Sanding secrets

Sanding is both a plague for woodworkers and an essential ingredient of great craftsmanship. You may get everything else right, but if you mess up on the sanding, your project will be second-rate.

Unfortunately, necessity doesn’t make the job fun–it’s easy to lose enthusiasm when you’re covered in sawdust. The key to sanding well is to get the work done as efficiently as possible. And to make that happen, you need the right attitude, equipment and techniques.

Sanding might seem like the final step in a project, but it’s not. The bulk of effective sanding happens at the beginning and middle stages of construction. By the time your project is assembled, you can’t do much more than ease corners and fix up small dings.

I always start sanding my stock after rough-cutting parts to length and width. No matter how smooth a piece of wood seems, don’t be fooled. It still needs to be sanded. Marks left behind by the planer may seem almost invisible at first, but they really jump out when covered by a finish–especially dark stains.

If I’m using finely planed softwood, I’ll complete my initial sanding using a 120-grit disc in a random-orbit sander; make that 80-grit for hardwoods. If the wood surface is noticeably scalloped because it was milled with a poorly tuned thickness planer, use a belt sander oriented in the same direction as the wood grain and the same abrasive grits.

One exception to this rule is when you’re levelling an edge-glued solid wood panel. Sand at 90º to the grain until all the joints are level, then continue to sand parallel to the grain to remove cross-grain scratches. Regardless of the sander or situation, the objective is the same: remove all traces of milling marks. There’s no point in making the wood really smooth now, though. It’s almost certain to get dinged up as you continue working.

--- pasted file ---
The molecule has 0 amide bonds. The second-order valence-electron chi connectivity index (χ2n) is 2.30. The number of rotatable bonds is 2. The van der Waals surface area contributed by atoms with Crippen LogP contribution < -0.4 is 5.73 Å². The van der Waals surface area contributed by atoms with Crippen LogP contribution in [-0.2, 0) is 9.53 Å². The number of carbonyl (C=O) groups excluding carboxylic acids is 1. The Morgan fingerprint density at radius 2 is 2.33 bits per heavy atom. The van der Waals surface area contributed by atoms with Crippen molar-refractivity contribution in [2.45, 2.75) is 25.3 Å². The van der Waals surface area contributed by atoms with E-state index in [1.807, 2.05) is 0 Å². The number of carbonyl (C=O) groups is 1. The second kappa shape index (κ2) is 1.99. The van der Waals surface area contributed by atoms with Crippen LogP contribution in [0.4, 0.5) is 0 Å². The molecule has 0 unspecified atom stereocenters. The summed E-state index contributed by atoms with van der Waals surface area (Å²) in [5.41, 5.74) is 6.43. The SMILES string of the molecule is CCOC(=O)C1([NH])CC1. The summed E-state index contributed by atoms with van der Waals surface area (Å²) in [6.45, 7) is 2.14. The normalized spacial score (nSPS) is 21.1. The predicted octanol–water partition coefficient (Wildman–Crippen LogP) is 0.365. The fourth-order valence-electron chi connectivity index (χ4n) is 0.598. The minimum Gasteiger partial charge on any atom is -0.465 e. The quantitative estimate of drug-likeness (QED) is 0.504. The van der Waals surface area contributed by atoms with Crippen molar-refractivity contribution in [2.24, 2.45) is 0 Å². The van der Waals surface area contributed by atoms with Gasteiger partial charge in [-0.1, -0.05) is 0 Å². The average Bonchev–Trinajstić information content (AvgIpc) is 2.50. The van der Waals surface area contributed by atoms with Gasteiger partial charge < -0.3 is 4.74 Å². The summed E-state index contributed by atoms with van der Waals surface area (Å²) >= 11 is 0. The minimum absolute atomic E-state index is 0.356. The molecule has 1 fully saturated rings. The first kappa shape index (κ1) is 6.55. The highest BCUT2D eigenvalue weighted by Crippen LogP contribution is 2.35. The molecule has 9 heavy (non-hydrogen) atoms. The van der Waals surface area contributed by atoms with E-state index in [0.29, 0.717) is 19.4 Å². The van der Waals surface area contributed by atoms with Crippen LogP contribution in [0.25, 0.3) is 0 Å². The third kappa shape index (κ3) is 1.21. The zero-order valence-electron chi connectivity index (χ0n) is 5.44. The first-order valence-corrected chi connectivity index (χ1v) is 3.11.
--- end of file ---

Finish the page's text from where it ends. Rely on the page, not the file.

Complete the second stage of sanding after the parts are cut to length, once joinery features such as dados, rabbets or biscuit slots are complete. This is the time to bring surfaces to the next level, and a random-orbit sander is the ideal tool, whether you’re using hardwoods or softwoods. Just be sure to increase only one grit level finer from what you used during the first stage. Work the sander back and forth along the grain using light hand pressure.

 

Ordinary overhead shop lights are rarely adequate to reveal the areas you may have missed with the sander. But a 500-watt quartz-halogen floodlight shining across wood surfaces at a shallow angle makes it easy to see those spots.

Test-fit your project without glue, then take it apart and give the components a final sanding with a 180-grit abrasive for hardwoods and 220-grit for softwoods. A little work rounding the corners of the assembled item with a piece of 220-grit paper, and you’re ready to clean up the dust with a vacuum and finish your ultra-smooth project. Now, that wasn’t so bad after all, was it?

Face frames

Woodworking projects often include a framework of narrow stiles and rails fastened to the front of cabinet openings. These face frames always have corners with intersecting grain directions. How do you smooth these opposing pieces of wood without making cross-grain scratches? You don’t–at least, not at first.

If stiles and rails form face-frame corner joints that are more than 1/32" uneven, level them with a belt sander spinning a 100-grit abrasive in a two-step process. Start by sanding across the grain, right over the ends of the stiles, until the joint is level. Next, rotate the belt sander 90º and remove cross-grain scratching created during the first step. Finish up with a very light sanding over the joint, using a 180-grit disk in a random-orbit sander, and you’re done.

Smoothing profiles

Factory-milled moulding and trim are the most challenging items to sand properly because of their curved shapes and the prominence of milling marks often found on the surface. Hand-sanding removes these flaws, but it takes a lot of work and time. It’s not easy to maintain the enthusiasm required to complete the sanding on these consistently, unless you have some help.

My favourite tool for power-sanding irregular surfaces is an item developed in Canada nine years ago called a sanding mop. Cloth-backed discs of sandpaper are mounted on a mandrel that you can chuck in a handheld drill or drillpress. Spin the sanding mop at about 3,000 rpm, and it’ll smooth all kinds of profiles and contours without rounding over crisp edges. A wider version of this item is made for sanding wider trim on a shop-built table.


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